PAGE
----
It starts with the landscape. This is big sky country. When I look out of the window of my studio early in the morning, I witness the miracle of a purple sunrise over a meadow that stretches as far as I can see. (If you looks closely at the photo you can see it peeking in the window.) This morning, I put on my puffy and sat out on my deck, sipped coffee and just tripped on the splendor.
The rest of the feeling of abundance comes from the colony itself. In the past I have visited retreats that come with a long list of rules telling you what all you can’t do– more like a boarding school than a true retreat. But when we arrived here at Ucross, the terrific staff first showed us around making sure we knew where to find the tea station that featured so many varieties that I was tempted to give up coffee and join the #teamtea. And then we were told that we could take tea with us to our studio. Take the whole box you want. Same for coffee which was in it’s own cabinet, stuffed to the brim. The even found an 1970s IBM typewriter for me to use! The vibe here is like this: tell us what you need to create. My needs are modest, really. A sunny room, a big desk, coffee, and cookies if you have them. But what I see I also need is the feeling that there is enough of everything. No need to ration. That feeling of abundance has already influenced my work.
My challenge when I get home to learn to recreate the feeling of abundance. How to feel that there is plenty and not worry about scraping the bottom. I think the answer is going to have to be spiritual rather than material. Because in the material world, there seldom is quite enough. The in the spiritual realm, there is infinity.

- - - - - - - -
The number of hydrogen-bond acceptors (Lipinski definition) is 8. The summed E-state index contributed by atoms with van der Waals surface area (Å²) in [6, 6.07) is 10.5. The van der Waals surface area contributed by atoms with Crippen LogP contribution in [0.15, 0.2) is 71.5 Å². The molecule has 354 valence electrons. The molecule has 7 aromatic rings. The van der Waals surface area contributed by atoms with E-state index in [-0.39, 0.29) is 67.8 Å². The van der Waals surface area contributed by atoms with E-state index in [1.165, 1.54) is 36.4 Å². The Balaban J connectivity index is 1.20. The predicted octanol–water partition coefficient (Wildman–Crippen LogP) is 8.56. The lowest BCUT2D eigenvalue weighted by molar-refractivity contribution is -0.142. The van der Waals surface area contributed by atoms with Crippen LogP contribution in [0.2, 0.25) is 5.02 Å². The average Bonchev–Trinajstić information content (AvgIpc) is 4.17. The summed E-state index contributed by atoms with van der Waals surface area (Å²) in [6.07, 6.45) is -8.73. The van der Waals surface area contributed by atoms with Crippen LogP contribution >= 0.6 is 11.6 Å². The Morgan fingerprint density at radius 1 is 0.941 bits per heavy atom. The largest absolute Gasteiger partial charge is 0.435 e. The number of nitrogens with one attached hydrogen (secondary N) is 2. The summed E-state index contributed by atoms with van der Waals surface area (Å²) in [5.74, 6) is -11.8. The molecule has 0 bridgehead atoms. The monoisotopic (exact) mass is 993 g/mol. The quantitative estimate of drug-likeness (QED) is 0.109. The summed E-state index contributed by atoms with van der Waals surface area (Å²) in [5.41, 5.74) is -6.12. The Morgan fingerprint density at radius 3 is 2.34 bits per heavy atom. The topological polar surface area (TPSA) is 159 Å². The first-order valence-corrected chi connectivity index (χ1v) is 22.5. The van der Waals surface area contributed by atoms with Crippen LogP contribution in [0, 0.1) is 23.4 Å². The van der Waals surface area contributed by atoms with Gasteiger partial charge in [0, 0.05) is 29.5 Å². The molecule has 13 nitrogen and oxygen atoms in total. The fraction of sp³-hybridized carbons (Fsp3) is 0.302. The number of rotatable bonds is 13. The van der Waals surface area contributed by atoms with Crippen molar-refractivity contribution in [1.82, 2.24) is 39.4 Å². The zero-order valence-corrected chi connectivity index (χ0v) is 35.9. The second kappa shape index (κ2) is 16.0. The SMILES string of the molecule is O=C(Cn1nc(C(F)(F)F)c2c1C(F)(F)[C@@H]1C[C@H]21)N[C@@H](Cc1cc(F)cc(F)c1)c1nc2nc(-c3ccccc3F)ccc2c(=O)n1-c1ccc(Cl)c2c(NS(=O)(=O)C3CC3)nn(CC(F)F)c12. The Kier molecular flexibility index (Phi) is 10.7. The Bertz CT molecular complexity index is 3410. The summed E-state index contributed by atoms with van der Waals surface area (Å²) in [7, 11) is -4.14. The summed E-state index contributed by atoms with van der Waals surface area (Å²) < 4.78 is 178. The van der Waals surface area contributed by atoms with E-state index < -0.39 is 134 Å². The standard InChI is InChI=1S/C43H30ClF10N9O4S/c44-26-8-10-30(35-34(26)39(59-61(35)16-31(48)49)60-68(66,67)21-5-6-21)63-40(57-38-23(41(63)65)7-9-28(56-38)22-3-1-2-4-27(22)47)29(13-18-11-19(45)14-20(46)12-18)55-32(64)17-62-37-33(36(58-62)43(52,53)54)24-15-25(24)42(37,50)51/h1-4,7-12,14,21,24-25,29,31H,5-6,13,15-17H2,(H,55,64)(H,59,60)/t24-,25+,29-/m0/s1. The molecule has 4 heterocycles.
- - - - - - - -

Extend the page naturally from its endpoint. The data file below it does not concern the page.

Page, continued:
A few months ago, I purchased a fit bit– a fancy pedometer. It’s a nifty little device; not only does it count my steps, but I was able to look at a graph and see how much of my time I spend sitting down hardly moving. This will sound crazy, but I started trying to get in at least a mile of walking while I am at the office. A quick trek to the deans office, a walk up the stairs to speak to a collegeage instead of using the intercome. It adds up.
Small changes are still changes.
Alice Randall’s novel, Ada’s Rules, about a woman who wants to lose 100 pounds is part story, part self-help. One thing I really like about it was this simple three point list to wellness. Three simple things that anyone can do, but I suprised myself to see that I wasn’t always doing them. Here they are:
8-8-8: Sleep eight hours each night. Drink eight glasses of water each day. Walk 8 miles each week. Three simple changes start Ada’s health and beauty revolution in the novel Ada’s Rules. Talk to your doctor about whether they make sense for you. (source)
Because I live in the Northeast, I was getting the walking in easily– I do that much walking just to get the subway. But I wasn’t drinking water. I was drinking five cups of coffee, but eight glasses of water no. Three diet cokes? Absolutely. But not enough water. And the sleeping? That’s going to have to be another post on it’s own.
“It’s not Worth The Grief” by J. Victoria Sanders on Feminist Wire really struck a chord with me. For a long time, I thought working extremely hard was a way of showing self love. After all, the only way I was going to reach my goals was to work for it, right? Were these books going to write themselves? Who was going to update my mailing list? Apply for these grants? Have you seen the VIDA numbers? And besides, when I was working– writing, teaching, improving my apartment, whatever– it was something that I was doing just for me. It was the rare time that I wasn’t laboring for the benefit of someone else, to meet someone else’s goals of what I should be doing with my life. But guess what– too much work is just that, too much work.
Here is what J. Victoria Sanders wrote: